Microsoft Fabric Data Factory vs. Azure Data Factory: Evolution Unveiled

Microsoft Fabric Data Factory vs. Azure Data Factory: In the dynamic landscape of data integration, Microsoft is reshaping the narrative with the evolution of Azure Data Factory (ADF) into Data Factory in Fabric. This comprehensive exploration aims to dissect the unique features, capabilities, and ongoing enhancements in both Microsoft Fabric Data Factory and the traditional Azure Data Factory, providing a roadmap for organizations seeking the optimal solution for their data processing needs.

Unveiling the Evolution:

1. Pipeline Dynamics:

  • Azure Data Factory Pipeline: The traditional ADF pipeline serves as a structured workflow for orchestrating data movement and transformations.
  • Data Factory in Fabric Pipeline: Evolving beyond, Fabric pipelines are seamlessly integrated with the unified data platform, offering a unified experience across Lakehouse, Data Warehouse, and more.

2. Transformation with Dataflow:

  • Mapping Dataflow in ADF: The foundational mapping dataflow is the backbone for transformations within the data pipeline.
  • Dataflow Gen2 in Fabric: The introduction of Dataflow Gen2 in Fabric promises a more user-friendly experience for building transformations, with ongoing efforts to support additional functions.

3. Reimagined Activities:

  • Activities in ADF: Traditional ADF activities are integral components, facilitating diverse data processing tasks.
  • Activities in Fabric: Ongoing progress in Data Factory in Fabric aims to broaden activity support, introducing new additions such as the Office 365 Outlook activity for enhanced data processing capabilities.


4. Dataset Departure:

  • Datasets in ADF: ADF relies on the concept of datasets to represent structured sets of data within the pipeline.
  • No Datasets in Fabric: Surprisingly, Data Factory in Fabric deviates from the traditional dataset concept, opting for a more direct connection-based approach for data retrieval.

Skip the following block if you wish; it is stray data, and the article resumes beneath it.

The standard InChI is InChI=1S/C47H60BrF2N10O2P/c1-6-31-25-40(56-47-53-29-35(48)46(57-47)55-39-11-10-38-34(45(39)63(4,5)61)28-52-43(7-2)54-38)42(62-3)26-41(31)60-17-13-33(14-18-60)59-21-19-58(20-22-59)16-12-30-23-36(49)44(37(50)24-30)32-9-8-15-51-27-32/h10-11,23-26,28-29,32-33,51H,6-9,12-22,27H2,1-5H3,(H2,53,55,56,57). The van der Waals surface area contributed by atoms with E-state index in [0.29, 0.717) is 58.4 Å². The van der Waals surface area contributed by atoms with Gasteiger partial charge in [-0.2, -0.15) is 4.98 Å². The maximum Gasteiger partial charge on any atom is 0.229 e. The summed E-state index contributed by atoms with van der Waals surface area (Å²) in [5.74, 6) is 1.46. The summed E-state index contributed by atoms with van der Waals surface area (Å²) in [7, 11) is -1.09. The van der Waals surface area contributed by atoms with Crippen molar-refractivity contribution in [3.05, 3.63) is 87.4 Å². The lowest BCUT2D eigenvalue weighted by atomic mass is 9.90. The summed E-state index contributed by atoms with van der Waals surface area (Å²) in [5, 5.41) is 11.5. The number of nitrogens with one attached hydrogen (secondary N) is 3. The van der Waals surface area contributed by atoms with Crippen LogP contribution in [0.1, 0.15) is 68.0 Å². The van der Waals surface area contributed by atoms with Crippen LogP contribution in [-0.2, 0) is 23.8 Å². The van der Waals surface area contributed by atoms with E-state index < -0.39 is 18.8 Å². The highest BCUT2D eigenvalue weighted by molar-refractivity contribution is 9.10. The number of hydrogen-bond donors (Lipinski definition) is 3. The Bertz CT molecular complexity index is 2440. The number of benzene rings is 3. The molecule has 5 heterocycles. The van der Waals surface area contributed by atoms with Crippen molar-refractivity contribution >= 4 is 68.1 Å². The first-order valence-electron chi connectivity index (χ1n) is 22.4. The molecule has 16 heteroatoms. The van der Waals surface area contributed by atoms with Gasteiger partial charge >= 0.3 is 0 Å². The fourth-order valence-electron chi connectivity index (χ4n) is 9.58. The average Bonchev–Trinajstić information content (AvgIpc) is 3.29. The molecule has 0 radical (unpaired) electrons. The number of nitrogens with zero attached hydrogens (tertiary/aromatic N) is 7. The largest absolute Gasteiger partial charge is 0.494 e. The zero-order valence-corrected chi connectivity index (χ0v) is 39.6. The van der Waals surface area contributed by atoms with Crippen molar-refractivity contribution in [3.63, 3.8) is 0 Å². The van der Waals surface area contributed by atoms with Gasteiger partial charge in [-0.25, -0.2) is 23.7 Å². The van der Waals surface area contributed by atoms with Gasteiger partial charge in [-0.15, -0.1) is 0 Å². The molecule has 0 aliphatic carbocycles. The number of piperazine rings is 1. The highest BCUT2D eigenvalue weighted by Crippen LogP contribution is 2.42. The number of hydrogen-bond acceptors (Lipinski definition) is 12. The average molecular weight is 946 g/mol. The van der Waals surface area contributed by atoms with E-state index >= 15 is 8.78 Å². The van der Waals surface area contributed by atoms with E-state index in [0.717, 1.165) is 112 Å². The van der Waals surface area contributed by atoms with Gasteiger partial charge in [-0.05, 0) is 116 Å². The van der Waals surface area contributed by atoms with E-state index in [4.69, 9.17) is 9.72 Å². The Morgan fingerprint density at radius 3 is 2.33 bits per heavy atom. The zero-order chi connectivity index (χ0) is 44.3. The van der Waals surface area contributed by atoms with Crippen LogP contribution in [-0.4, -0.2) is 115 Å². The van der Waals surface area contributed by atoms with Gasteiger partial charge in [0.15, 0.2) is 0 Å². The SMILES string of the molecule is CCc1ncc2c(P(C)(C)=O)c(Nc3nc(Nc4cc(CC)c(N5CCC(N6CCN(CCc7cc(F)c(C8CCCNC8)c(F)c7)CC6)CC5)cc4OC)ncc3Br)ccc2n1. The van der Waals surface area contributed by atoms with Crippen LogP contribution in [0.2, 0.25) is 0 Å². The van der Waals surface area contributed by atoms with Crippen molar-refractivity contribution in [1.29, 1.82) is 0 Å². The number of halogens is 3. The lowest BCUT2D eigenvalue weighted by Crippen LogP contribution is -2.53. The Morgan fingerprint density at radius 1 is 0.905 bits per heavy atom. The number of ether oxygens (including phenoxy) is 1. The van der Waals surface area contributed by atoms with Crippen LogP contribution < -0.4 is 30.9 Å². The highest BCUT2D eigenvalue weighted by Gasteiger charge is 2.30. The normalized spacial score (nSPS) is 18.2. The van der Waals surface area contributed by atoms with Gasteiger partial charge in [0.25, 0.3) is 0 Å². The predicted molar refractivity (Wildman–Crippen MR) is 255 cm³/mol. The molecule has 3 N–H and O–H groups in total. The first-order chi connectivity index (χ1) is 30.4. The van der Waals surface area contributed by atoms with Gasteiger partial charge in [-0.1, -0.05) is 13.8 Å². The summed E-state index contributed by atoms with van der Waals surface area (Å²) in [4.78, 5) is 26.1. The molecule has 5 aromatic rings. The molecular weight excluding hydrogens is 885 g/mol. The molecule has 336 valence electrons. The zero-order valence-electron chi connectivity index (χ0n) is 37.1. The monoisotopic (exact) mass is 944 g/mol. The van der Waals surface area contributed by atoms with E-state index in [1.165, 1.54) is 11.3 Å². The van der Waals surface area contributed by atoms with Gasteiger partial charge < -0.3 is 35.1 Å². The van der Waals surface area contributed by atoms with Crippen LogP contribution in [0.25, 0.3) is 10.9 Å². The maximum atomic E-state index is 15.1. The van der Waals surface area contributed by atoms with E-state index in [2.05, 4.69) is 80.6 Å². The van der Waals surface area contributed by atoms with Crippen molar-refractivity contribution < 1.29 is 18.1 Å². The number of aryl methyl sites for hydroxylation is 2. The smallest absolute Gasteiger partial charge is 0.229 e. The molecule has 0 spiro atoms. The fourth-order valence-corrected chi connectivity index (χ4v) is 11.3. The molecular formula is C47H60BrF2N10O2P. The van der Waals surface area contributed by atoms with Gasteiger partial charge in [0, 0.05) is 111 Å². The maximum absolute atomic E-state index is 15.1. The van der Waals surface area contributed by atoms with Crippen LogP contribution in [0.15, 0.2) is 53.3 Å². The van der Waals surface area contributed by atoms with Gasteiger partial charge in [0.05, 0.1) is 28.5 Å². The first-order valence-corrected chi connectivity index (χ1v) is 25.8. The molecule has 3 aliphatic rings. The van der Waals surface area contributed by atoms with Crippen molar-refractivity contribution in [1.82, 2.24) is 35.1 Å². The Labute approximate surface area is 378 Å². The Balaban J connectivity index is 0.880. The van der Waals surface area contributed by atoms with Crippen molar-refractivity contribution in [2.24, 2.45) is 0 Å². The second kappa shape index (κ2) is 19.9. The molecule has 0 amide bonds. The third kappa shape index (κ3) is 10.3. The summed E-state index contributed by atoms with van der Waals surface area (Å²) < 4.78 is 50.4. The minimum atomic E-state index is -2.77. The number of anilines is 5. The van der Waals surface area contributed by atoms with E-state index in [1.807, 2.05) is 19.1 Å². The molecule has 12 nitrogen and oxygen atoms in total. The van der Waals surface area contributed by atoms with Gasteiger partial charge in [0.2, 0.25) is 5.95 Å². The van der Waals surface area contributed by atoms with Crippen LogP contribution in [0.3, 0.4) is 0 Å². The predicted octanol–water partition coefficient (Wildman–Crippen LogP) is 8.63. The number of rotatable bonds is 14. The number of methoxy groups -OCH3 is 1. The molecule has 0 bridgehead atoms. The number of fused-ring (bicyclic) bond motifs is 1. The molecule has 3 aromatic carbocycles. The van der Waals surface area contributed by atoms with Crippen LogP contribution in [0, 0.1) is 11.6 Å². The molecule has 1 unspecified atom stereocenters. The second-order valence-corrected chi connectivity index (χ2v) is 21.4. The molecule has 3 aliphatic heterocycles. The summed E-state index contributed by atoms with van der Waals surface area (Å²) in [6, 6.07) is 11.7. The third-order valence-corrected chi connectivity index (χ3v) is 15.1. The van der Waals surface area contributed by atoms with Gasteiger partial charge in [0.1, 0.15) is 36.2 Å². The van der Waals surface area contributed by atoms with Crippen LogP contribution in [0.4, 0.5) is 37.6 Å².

5. Connections in Focus:

  • Linked Service in ADF: ADF uses linked services to connect to external data sources and destinations.
  • Connections in Fabric: Fabric introduces connections as a more intuitive way to create and manage links to data sources, simplifying the connection process.

Triggers, Publishing, and Runtimes:

1. Triggers and Schedules:

  • Triggers in ADF: Traditional ADF triggers include schedules, with ongoing work to introduce additional triggers.
  • Schedules in Fabric: Fabric leverages schedules to automatically run pipelines, with a commitment to support more triggers from ADF in Microsoft Fabric.

2. Publishing Paradigm:

  • Publish in ADF: In ADF, publishing is essential for saving changes and running the pipeline.
  • Save and Run in Fabric: Data Factory in Fabric introduces a more efficient paradigm where saving the content is separated from running the pipeline, providing a streamlined workflow.

3. Integration Runtimes and Hosting:

  • Integration Runtimes in ADF: ADF introduces concepts like autoresolve and Azure Integration runtime for orchestrating data integration.
  • No Integration Runtimes in Fabric: Interestingly, Data Factory in Fabric discards the concept of integration runtimes, simplifying the overall architecture.

4. Self-hosted Runtimes and Future Capabilities:

  • Self-hosted Runtimes in ADF: ADF facilitates self-hosted integration runtimes, with ongoing efforts for on-premises data gateway integration.
  • In Design in Fabric: The capability of self-hosted runtimes in Fabric is still in the design phase, indicating potential enhancements in future releases.

5. Azure-SSIS Integration Runtimes and Future Features:

  • To Be Determined in ADF: The roadmap and design for Azure-SSIS integration runtimes remain undetermined in traditional ADF.